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Showing content with the highest reputation on 05/10/2018 in all areas

  1. 3 points
    As a beginner, I bought one of Reaper’s starter kits which includes a lot of paints, several minis and a very useful booklet which walks you through painting the miniatures, explaining various techniques. It even recommends which colors to use, though you can use any color you wish. I purchased the first and second starter kits and found them very useful. Also picked up some cheap paints at Walmart which work well too. One of my tips is to practice on your less “important” minis first. Learn, make mistakes, then paint some more. Soon you will start developing the more advance techniques like washing and dry brushing. After you get the hang of the basics, then begin working on more important minis in your collection.
  2. 3 points
    I just did a thing. I’ve never put together minis, painted them, and then I kind of just wandered in. Hopefully this goes well.
  3. 2 points
    This is a thread about getting started. From the very beginning. Where would one begin their mini-painting journey?
  4. 2 points
    I didn't start with a kit. I had Massive Darkness sitting there with all these minis and I just went to the hobby store and bought some paints after watching several tutorials on youtube. I can't tell if what I did was better or worse than the starter kit users. I just knew I was chomping at the bit to start painting MD minis. And I'm still painting them, though I'm down to the last 20% or so. One more (big) mob, a couple of bosses, a handful of roaming monsters, and then on to my heroes!
  5. 2 points
    This website has tutorials for everything from basic techniques to competitive basing. I've used it as a resource a ton during my last two years in the hobby. http://massivevoodoo.blogspot.com/2009/10/tutorial-overview.html
  6. 2 points
    Wash your minis in warm (but not so warm it can melt/misshape the mini) soapy water. I take a soft bristle tooth brush and scrub them down a little. Before they cast the mold, they spray it with mold release. That can get stuck in the little detail depressions. After a wash, you'll see more detail lines.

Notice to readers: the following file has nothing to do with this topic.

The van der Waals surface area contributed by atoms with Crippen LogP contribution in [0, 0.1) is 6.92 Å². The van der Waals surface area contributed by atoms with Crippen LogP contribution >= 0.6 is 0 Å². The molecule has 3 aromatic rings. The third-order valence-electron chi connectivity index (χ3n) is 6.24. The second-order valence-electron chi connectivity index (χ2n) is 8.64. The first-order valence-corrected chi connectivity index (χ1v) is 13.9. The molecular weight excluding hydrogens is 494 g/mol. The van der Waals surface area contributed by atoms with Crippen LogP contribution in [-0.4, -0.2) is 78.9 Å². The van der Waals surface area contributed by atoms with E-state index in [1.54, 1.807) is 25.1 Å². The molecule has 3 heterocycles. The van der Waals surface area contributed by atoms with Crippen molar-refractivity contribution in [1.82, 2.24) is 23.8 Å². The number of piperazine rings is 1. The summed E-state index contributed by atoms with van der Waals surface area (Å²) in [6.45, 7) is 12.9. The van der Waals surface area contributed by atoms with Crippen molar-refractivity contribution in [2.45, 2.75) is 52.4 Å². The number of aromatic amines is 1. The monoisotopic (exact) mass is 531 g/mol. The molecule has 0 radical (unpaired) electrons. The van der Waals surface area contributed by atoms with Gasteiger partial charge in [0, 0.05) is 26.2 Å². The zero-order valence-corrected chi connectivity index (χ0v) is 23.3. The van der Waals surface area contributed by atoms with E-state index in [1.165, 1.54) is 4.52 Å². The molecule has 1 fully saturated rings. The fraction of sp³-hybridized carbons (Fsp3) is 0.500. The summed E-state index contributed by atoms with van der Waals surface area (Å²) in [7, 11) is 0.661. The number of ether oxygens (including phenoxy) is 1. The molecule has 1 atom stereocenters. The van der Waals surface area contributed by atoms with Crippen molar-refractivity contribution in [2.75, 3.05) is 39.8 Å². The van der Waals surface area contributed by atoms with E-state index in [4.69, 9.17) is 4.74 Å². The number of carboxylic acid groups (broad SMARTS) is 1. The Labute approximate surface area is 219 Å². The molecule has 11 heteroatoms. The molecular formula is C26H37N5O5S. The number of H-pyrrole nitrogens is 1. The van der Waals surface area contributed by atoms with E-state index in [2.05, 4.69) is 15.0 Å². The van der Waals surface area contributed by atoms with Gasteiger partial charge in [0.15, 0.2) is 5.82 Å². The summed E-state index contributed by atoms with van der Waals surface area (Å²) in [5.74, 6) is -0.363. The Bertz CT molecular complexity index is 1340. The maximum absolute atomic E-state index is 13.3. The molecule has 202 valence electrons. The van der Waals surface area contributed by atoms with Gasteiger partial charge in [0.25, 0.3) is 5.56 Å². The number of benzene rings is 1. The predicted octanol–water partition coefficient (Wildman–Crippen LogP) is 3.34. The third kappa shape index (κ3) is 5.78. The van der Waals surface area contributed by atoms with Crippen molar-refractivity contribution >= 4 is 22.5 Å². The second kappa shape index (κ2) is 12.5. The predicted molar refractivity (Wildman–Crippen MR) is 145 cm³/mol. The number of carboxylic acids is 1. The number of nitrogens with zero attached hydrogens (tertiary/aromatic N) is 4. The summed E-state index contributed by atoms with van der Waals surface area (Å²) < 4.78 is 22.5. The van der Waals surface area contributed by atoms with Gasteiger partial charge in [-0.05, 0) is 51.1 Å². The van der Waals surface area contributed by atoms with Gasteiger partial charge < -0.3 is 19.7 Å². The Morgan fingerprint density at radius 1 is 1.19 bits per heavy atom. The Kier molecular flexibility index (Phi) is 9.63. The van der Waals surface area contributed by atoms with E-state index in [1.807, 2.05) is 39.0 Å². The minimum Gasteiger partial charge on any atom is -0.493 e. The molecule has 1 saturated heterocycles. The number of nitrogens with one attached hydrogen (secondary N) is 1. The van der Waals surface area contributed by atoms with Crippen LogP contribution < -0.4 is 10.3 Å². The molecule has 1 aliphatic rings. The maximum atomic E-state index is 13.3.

7. 1 point
    Of you want cheap minis to practice on, get on Amazon and buy a bucket of green army men. I have a list of equipment I could link, but the temptation is to make it a checklist. Paint, brush, mini. Glue. Hobby knife. Clippers. Beyond that, a paper towel placemat, a Styrofoam plate to put out paint and thin it, and a solo cup of water to clean your brush. And an adult beverage for during/after. Start small, don't over think it, and shut up and paint. ?
  8. 1 point
    @Lindsey @Zoxe @Barb Bliss @RomyCat Thank yo so so much for the advice. I won't deny some of the stuff you're sharing is going over my head but I'm sure with time and patience I will learn. I will go ahead and jump in on a beginning Reaver set since they have minis to practice on. I really like that a lot. If you have any other suggestions of supplies or things for a ROOKIE, please let me know and share . I will always take sage advice
  9. 1 point
    There are A LOT of them. One thing I screwed up on was some of my bosses have different color robes/hair as their mob since I didn't do them at the same time. p.s. I definitely want to see how you end up painting Liz Taylor, the thing, the unicorn, and the hell hound. And I hope you have some prancing Walverines too.